Why Stabilised?
Not Perfect But...
SRE builders worldwide use cement as a stabiliser in their rammed earth walls because it makes them strong, durable and maintenance free. By selecting particle sizes that will lock together and using pneumatic tampers to compact them, it is necessary to use only a small percentage of cement to bind the earth into a solid, strong and water-resistant material.

But cement production requires lots of energy and produces CO2. These are environmental liabilities which, when considered on their own and in the short-term cause the use of cement to be regarded unfavourably. Other stabilisers have been tried; bitumen, lime, acrylic, etc., but cement makes the best walls that last the longest. They require no extended eaves, no regular coats of lime wash and they don’t fall down when they get wet. Consequently, when considered in the longer term, i.e. the life of the building, cement stabilised earth walls are far better, safer and require less energy than unstabilised earth walls or walls built using other stabilisers.

"Stabilised Rammed Earth is not perfect but it is the best environmental solution for building walls that is available at the moment."

Unstabilised Earth
Some environmentalists suggest that the most sustainable building method is to return to the old ways of building in “Natural” or Unstabilised Rammed Earth. But these walls remain soluble, are eroded by rain and will collapse when soaked. Thus they need protecting with wider eaves, which means that the whole roof has to be larger. Unstabilised walls are not as strong and thus must be thicker, usually twice as thick. This means larger concrete foundations. If they are loadbearing, as most walls are, they need a concrete ringbeam cast on top of the wall. To protect them from wind driven rain they need either weatherproof cladding or a coating of lime render or lime wash. The lime coatings deteriorate and need to be regularly replaced. Hydraulic lime is a fired product with environmental liabilities similar to cement so regular treatments of this will soon equate to a small amount of cement used within the wall.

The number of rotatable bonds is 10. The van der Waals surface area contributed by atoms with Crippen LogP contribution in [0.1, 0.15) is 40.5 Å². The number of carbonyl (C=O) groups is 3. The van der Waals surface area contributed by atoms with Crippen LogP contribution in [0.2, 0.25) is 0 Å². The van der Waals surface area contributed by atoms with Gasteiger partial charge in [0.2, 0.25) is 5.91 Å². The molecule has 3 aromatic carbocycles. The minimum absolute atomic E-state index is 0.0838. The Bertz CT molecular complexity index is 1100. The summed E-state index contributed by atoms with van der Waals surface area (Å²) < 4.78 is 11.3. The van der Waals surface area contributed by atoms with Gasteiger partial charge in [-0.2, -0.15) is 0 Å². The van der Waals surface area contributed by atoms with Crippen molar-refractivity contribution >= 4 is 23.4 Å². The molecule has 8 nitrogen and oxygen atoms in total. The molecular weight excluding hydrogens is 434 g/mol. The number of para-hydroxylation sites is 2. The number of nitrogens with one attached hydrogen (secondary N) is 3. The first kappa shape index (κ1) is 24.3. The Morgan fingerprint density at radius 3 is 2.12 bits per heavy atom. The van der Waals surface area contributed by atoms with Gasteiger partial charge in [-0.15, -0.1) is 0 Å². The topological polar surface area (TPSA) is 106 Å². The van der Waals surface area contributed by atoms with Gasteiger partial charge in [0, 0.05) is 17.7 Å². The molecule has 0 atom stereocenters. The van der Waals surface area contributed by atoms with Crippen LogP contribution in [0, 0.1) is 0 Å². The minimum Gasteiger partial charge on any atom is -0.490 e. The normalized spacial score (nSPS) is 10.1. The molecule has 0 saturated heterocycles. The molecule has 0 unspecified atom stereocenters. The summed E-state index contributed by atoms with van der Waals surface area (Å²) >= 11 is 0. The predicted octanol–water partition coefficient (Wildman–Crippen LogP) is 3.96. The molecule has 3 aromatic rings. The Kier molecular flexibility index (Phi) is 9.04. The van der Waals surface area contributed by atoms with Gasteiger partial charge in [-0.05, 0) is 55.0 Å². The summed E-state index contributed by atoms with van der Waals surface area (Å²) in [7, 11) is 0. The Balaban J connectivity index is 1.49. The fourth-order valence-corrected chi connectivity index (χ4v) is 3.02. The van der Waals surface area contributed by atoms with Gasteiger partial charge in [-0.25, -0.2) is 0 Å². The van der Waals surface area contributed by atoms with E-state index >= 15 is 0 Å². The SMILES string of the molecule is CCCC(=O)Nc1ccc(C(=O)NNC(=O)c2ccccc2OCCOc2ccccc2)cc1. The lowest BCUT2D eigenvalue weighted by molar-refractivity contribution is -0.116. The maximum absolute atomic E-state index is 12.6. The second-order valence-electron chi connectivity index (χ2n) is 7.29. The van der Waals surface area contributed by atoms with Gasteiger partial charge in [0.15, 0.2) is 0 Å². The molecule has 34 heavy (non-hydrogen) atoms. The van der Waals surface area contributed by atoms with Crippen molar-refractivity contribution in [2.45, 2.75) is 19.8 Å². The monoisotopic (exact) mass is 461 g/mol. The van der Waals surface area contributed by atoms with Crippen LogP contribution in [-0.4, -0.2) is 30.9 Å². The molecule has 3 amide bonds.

When the effects of all these factors upon the overall design of the building and its long-term maintenance requirements are considered, it is clearly seen that Unstabilised Earth Walls are far less sustainable than they may initially appear.
Other Masonry Products
Brick is a long lasting material that requires little or no maintenance, which explains its long-term popularity and predominance. However, because of the large amount of energy requirement for firing, the transport usually required from a centralised production plant and then the cement that must be used in the mortar to lay the bricks, brick walls have a very high initial embodied energy. When considered in the long-term brick has a relatively poor embodied energy rating.

Concrete blocks are becoming very common in modern building practice. Whilst they do not need to be fired, they do contain a high proportion of cement and usually need transporting a considerable distance from the production plant. Most importantly however, they do not provide a finish that is suitable for either interior or exterior surfaces. Thus the additional materials and processes required to make these finishes must be included when assessing a block wall. Calculations of the embodied energy of these walls vary as do their components. However they are well above that of SRE walls in almost all cases.
Embodied Energy - Conclusion
For the reasons explained above it can be shown that Stabilised Rammed Earth walls have a lower embodied energy than finished brick or block walls. They also have a lower embodied energy than Unstabilised Earth Walls when the additional energy requirements of necessary changes to the building design and long-term maintenance requirements are taken into account.

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